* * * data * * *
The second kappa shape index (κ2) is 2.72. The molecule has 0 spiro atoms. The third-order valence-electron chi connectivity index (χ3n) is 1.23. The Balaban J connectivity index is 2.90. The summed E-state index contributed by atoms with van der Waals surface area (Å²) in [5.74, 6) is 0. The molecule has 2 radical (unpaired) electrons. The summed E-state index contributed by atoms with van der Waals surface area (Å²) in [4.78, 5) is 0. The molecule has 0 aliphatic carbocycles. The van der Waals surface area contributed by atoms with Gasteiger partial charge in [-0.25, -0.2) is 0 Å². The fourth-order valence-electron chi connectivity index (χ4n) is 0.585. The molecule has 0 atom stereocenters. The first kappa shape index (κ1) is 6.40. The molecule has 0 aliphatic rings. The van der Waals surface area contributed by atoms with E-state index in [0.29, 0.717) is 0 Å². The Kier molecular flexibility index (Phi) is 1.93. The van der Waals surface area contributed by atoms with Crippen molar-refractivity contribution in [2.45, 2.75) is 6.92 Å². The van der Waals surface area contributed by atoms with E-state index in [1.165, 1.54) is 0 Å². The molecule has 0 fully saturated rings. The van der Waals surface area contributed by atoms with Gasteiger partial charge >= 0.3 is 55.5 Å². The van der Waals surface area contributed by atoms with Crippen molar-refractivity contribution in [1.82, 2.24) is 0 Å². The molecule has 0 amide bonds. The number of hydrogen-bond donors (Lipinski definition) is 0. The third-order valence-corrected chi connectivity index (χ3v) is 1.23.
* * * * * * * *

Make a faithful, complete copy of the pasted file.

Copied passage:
The second kappa shape index (κ2) is 2.72. The molecule has 0 spiro atoms. The third-order valence-electron chi connectivity index (χ3n) is 1.23. The Balaban J connectivity index is 2.90. The summed E-state index contributed by atoms with van der Waals surface area (Å²) in [5.74, 6) is 0. The molecule has 2 radical (unpaired) electrons. The summed E-state index contributed by atoms with van der Waals surface area (Å²) in [4.78, 5) is 0. The molecule has 0 aliphatic carbocycles. The van der Waals surface area contributed by atoms with Gasteiger partial charge in [-0.25, -0.2) is 0 Å². The fourth-order valence-electron chi connectivity index (χ4n) is 0.585. The molecule has 0 atom stereocenters. The first kappa shape index (κ1) is 6.40. The molecule has 0 aliphatic rings. The van der Waals surface area contributed by atoms with E-state index in [0.29, 0.717) is 0 Å². The Kier molecular flexibility index (Phi) is 1.93. The van der Waals surface area contributed by atoms with Crippen molar-refractivity contribution in [2.45, 2.75) is 6.92 Å². The van der Waals surface area contributed by atoms with E-state index in [1.165, 1.54) is 0 Å². The molecule has 0 fully saturated rings. The van der Waals surface area contributed by atoms with Gasteiger partial charge >= 0.3 is 55.5 Å². The van der Waals surface area contributed by atoms with Crippen molar-refractivity contribution in [1.82, 2.24) is 0 Å². The molecule has 0 amide bonds. The number of hydrogen-bond donors (Lipinski definition) is 0. The third-order valence-corrected chi connectivity index (χ3v) is 1.23.